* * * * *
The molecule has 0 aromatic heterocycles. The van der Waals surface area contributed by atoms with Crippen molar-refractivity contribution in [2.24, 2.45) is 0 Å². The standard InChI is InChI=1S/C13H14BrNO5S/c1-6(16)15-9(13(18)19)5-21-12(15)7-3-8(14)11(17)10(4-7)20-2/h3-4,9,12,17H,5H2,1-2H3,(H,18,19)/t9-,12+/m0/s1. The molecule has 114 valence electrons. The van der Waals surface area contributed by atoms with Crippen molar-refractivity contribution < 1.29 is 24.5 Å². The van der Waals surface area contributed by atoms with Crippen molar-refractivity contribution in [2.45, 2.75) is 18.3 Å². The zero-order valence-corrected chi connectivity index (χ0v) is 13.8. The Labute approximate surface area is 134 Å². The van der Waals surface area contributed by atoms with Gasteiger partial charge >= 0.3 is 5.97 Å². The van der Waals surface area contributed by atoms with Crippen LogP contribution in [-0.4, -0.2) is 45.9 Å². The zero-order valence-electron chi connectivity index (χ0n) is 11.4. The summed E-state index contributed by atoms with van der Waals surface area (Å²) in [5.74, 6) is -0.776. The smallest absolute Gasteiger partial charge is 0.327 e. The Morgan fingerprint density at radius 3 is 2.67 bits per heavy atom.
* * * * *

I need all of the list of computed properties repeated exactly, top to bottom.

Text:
The molecule has 0 aromatic heterocycles. The van der Waals surface area contributed by atoms with Crippen molar-refractivity contribution in [2.24, 2.45) is 0 Å². The standard InChI is InChI=1S/C13H14BrNO5S/c1-6(16)15-9(13(18)19)5-21-12(15)7-3-8(14)11(17)10(4-7)20-2/h3-4,9,12,17H,5H2,1-2H3,(H,18,19)/t9-,12+/m0/s1. The molecule has 114 valence electrons. The van der Waals surface area contributed by atoms with Crippen molar-refractivity contribution < 1.29 is 24.5 Å². The van der Waals surface area contributed by atoms with Crippen molar-refractivity contribution in [2.45, 2.75) is 18.3 Å². The zero-order valence-corrected chi connectivity index (χ0v) is 13.8. The Labute approximate surface area is 134 Å². The van der Waals surface area contributed by atoms with Gasteiger partial charge >= 0.3 is 5.97 Å². The van der Waals surface area contributed by atoms with Crippen LogP contribution in [-0.4, -0.2) is 45.9 Å². The zero-order valence-electron chi connectivity index (χ0n) is 11.4. The summed E-state index contributed by atoms with van der Waals surface area (Å²) in [5.74, 6) is -0.776. The smallest absolute Gasteiger partial charge is 0.327 e. The Morgan fingerprint density at radius 3 is 2.67 bits per heavy atom.